Abstract for: A problem of a shortage of female managers or a problem of a surplus of male managers?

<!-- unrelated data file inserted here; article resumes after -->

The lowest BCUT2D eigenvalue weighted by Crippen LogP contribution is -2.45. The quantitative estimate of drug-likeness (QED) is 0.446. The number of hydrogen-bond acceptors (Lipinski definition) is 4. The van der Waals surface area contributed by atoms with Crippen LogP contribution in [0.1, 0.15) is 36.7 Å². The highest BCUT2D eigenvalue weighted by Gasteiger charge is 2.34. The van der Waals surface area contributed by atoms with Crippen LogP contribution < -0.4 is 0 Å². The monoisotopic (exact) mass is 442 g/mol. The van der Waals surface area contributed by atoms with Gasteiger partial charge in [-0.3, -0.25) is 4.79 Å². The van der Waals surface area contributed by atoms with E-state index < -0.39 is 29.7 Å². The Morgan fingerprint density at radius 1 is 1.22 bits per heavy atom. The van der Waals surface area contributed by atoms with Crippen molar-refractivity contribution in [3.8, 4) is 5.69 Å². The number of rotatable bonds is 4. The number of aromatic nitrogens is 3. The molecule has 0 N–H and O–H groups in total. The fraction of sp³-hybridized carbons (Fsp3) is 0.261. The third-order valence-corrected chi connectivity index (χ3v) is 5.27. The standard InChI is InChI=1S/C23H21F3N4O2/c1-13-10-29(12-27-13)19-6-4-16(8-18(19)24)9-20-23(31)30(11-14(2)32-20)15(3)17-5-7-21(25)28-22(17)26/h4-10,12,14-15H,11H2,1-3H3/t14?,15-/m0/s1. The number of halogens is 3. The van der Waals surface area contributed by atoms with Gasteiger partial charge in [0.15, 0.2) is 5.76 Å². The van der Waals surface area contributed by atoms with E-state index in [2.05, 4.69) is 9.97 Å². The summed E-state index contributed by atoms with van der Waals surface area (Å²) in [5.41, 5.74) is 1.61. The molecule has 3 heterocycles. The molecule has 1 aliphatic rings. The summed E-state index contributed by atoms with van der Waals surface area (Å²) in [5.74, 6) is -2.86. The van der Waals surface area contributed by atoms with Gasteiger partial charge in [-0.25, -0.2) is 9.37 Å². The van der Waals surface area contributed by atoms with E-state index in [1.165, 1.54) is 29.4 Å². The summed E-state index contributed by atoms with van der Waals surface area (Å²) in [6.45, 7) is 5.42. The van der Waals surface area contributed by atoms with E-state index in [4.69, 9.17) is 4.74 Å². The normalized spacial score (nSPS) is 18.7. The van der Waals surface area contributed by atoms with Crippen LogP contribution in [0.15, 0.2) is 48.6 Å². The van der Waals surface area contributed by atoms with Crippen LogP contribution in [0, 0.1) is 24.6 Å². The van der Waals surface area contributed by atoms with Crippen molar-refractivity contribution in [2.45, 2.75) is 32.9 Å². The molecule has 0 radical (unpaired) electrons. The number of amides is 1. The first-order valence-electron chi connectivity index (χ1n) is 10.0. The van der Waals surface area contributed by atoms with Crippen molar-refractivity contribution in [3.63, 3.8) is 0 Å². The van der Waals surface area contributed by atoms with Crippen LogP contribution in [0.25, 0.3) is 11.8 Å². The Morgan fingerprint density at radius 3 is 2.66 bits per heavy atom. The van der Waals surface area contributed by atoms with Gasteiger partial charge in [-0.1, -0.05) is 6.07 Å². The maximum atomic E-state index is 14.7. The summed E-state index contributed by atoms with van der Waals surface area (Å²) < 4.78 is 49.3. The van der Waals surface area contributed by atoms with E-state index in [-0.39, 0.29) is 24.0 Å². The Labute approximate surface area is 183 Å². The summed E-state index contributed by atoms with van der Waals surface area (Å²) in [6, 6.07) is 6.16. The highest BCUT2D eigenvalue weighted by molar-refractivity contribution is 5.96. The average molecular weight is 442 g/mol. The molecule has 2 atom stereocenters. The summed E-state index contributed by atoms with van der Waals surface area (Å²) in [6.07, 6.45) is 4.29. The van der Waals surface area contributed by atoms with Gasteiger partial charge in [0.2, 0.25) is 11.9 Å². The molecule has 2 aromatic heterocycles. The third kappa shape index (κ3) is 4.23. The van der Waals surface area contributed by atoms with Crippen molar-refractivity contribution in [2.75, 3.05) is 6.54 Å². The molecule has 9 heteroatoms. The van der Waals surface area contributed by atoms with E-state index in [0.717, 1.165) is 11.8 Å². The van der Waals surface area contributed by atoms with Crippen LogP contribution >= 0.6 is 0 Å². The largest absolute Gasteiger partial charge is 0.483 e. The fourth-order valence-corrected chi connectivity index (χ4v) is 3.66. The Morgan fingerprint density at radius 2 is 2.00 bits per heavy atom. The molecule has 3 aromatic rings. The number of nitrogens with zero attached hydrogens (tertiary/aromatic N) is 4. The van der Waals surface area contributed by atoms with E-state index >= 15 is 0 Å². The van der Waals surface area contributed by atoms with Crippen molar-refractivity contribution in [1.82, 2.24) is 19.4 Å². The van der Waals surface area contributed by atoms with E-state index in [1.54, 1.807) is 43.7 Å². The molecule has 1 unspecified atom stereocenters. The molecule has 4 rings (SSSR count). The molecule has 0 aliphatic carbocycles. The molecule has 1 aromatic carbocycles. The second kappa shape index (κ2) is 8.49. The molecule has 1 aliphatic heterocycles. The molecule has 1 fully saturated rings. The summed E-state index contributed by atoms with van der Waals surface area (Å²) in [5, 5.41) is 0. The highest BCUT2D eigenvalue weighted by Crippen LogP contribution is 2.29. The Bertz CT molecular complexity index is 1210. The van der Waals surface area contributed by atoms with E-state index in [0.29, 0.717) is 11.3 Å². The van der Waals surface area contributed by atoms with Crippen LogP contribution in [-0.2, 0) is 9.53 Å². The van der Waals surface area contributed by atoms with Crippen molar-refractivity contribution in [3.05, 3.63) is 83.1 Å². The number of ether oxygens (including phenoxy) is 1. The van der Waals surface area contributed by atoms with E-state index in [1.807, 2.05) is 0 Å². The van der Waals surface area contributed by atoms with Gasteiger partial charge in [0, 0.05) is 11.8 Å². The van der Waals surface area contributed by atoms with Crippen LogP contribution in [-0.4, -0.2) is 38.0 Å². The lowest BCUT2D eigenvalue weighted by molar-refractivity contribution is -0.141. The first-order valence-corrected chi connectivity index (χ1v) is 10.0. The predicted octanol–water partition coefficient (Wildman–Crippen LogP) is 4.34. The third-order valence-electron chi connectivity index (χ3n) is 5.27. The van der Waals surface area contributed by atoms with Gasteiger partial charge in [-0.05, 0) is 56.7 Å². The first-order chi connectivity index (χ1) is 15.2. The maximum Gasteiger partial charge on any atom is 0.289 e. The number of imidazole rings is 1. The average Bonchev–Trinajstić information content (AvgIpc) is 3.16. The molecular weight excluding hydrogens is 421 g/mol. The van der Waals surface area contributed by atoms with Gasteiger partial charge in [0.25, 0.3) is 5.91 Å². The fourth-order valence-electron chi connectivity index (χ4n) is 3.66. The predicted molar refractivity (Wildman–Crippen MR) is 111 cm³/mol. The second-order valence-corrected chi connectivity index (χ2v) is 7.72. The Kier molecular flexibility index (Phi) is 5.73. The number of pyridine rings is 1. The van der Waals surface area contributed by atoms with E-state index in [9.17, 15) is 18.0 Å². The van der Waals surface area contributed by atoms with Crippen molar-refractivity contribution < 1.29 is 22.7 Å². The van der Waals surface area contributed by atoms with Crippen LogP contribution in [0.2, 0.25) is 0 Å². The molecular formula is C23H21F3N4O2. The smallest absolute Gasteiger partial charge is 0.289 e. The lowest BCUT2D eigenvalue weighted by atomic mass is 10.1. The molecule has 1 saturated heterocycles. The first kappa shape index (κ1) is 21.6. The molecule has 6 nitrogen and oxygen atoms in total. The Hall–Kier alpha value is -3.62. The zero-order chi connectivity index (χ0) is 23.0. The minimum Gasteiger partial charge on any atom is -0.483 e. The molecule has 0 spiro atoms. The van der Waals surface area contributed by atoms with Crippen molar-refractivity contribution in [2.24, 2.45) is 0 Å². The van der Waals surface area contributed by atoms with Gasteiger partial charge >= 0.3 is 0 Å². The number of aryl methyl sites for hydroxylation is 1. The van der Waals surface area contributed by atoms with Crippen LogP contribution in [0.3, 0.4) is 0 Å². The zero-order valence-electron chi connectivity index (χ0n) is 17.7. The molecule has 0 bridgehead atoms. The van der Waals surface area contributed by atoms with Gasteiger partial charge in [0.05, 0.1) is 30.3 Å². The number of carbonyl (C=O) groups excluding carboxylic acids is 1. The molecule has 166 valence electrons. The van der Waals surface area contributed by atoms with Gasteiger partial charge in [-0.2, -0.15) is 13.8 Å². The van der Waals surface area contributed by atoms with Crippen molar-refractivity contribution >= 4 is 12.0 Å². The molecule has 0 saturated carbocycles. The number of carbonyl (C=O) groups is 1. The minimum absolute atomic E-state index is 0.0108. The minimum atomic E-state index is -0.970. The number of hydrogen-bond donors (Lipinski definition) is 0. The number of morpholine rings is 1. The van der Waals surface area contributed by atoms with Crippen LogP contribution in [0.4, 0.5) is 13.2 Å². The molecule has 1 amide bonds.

This paper aims to add knowledge about solving stock-flow failure, in particular in the field of personnel policies, by incorporating the effect of framing, a concept from the psychological field, in decision- making on a stock-flow task. The framing-effect is the effect that the formulation of a problem has on ones understanding of and actions towards that problem. Participants to a system dynamics inventory task seem to react differently to a problem when it is formulated in different frames, which in turn might have an effect on the degree of stock-flow failure of the participant. Participants had to perform a variation of the female professors task, namely a managers task from a male perspective and a managers task from a female perspective, in which the question asked was the same but the frame of the tasks differed. It appeared that the participants with the managers task from the male perspective recommended more extreme number on average in their reasoning than the participants with the managers task from the female perspective. There was no difference in stock-flow failure between the groups of participants.